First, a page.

Honoring Marion Downs
In honor of Marion Down’s 100th birthday, the AG
Bell Board of Directors passed a resolution at its March 2014 meeting in
tribute to her many contributions over her lifetime to the field of audiology
and especially to the field of listening and spoken language for individuals
who are deaf and hard of hearing. Tim Campos, vice president of sales at MED-EL
Corporation who was a former patient and then a colleague from the Denver Ear
Institute, received the resolution on behalf of Marion Downs.
A pioneer in the field, Downs was among the first to
recognize the need for babies to use hearing aids as early as possible to
nurture spoken language during their early critical development years. Her
teachings, publication and influence have extended throughout the United States
and around the world, impacting the lives of countless children and families.
Downs spent more than 35 years providing clinical services
to benefit people with hearing loss and devoted her career to the promotion of
early identification of hearing loss. Downs graduated in 1948 from the
University of Minnesota with a B.A. in political science and English, and in
1949 she decided to pursue further education at the University of Denver. At
that time veterans of World War II returned back to the states, and were
registering for classes in great numbers. Dr. Downs looked at the shortest
registration line, which was Speech and Hearing, and decided to pursue a
master’s degree in audiology. She graduated with her M.A. in audiology in 1951.
Downs is a Distinguished Professor Emerita Otolaryngology
and Audiology at the University of Colorado Health Sciences Center where she
investigated newborns’ reaction to sounds. Along with Doreen Pollack, she
initiated the practice of fitting hearing aids on infants by the age of six
months. Downs saw a direct relationship between early amplification and
language development as infants had access to sound during critical language
development years which nurtured speech, language and communication skills.
Downs pioneered the first national infant hearing screening
program in 1963 in Denver, Co. and she played a role in national acceptance of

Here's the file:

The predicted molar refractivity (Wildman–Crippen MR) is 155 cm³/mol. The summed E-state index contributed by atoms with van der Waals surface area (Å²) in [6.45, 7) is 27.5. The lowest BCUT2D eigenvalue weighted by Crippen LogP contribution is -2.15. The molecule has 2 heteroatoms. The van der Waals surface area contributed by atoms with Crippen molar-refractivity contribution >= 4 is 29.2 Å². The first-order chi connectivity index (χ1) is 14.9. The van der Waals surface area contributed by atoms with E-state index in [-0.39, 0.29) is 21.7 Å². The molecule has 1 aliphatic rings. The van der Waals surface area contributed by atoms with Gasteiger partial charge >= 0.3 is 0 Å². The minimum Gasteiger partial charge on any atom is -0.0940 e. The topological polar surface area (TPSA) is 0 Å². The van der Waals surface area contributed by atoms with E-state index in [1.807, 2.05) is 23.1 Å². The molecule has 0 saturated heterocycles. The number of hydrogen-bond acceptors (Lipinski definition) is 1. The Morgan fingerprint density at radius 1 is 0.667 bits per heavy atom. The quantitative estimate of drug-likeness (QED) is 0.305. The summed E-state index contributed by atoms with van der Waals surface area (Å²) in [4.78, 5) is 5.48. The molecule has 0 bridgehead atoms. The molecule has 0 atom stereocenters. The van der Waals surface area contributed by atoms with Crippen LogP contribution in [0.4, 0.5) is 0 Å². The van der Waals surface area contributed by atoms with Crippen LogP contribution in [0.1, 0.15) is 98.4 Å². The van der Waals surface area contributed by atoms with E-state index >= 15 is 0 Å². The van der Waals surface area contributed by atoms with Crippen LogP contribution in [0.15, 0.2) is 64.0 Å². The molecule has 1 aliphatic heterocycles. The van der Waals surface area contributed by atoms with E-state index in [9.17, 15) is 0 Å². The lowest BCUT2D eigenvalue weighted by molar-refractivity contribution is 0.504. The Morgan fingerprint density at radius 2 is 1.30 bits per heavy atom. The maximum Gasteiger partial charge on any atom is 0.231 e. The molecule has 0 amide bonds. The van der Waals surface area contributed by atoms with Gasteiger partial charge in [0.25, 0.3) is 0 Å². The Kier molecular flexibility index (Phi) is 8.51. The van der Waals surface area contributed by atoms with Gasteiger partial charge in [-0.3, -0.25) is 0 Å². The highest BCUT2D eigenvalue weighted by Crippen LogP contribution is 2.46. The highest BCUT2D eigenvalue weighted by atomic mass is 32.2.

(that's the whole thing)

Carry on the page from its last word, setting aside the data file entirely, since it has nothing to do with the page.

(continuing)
newborn screening in 50 states and internationally. In 1969 Downs proposed that a committee
devoted to best practices for infant screening be created, composed of
representatives of professional hearing health care organizations. As a result
the Joint Committee on Infant Hearing was organized and adopted several
position statements that provide guidance on early hearing identification and
Downs is an extraordinary instructor who has lectured
nationally and internationally about newborn screening, and has published over
100 articles and books including, co-authoring of Hearing in Children with J.
L. Northern, which was updated through five editions between 1972 and 2004 and
was a foundational text for many audiologists in training. She co-authored
Auditory Disorders in School Children (1988) with R. Roeser.
As a reflection of her commitment Downs is the recipient of
three honorary doctorate degrees from the University of Colorado, the
University of Northern Colorado, and the University of Arizona School of Health
Sciences, and received an Outstanding Achievement Award from the University of
Minnesota, and a Gold Medal Recognition from the University of Colorado School
The Marion Downs Hearing Center established at the
University of Colorado mirrors her commitment to the field as the Center provides
services from birth to old age for individuals with hearing loss. Downs’
contributions to the field have been acknowledge through many honors and awards
received throughout her career. From AG Bell she received the 2008 Volta Award.
Downs was honored by the American Academy of Audiology, the
American Speech-Language-Hearing Association, the American Academy of
Otolaryngology Head and Neck Society, and the American Medical Association
where she received an Outstanding Service Recognition Award, as well as the
Medal of the Ministry of Health of South Vietnam. She was the founder of the
American Auditory Society and among the founders of the International Audiology
Society. She was inducted into the Colorado Women’s Hall of Fame in 2006. In
2007, Downs was recognized with the U.S. Department of Health and Human
Services Secretary’s Highest Recognition Award because of her work in
identifying hearing problems in children, and she served as the program chair
for the International Audiology Congress on two occasions.
Audiology Online. Interview with Marion Downs, Audiologist.
Retrieved March 25, 2014 from
Bonfils Station Foundation. 2011 Honorees, Science and
Medicine, Marion Downs. Retrieved March 27, 2014 from
Colorado Women's Hall of Fame. Inductee Gallery, Marion
Downs, Audiologist. Retrieved March 26, 2014 from
Marion Downs Hearing Center. About Marion Downs. Retrieved March
25, 2014 from http://www.mariondowns.com/about-marion-downs
Marion Downs (audiologist). (n.d.). In Wikipedia. Retrieved March
26, 2014 from http://en.wikipedia.org/wiki/Marion_Downs_(audiologist)
Murphy, C. (2008). The Volta Award 2008 Award
Recipient - Dr. Marion Downs. Volta
Voices, 15(6), 28-29.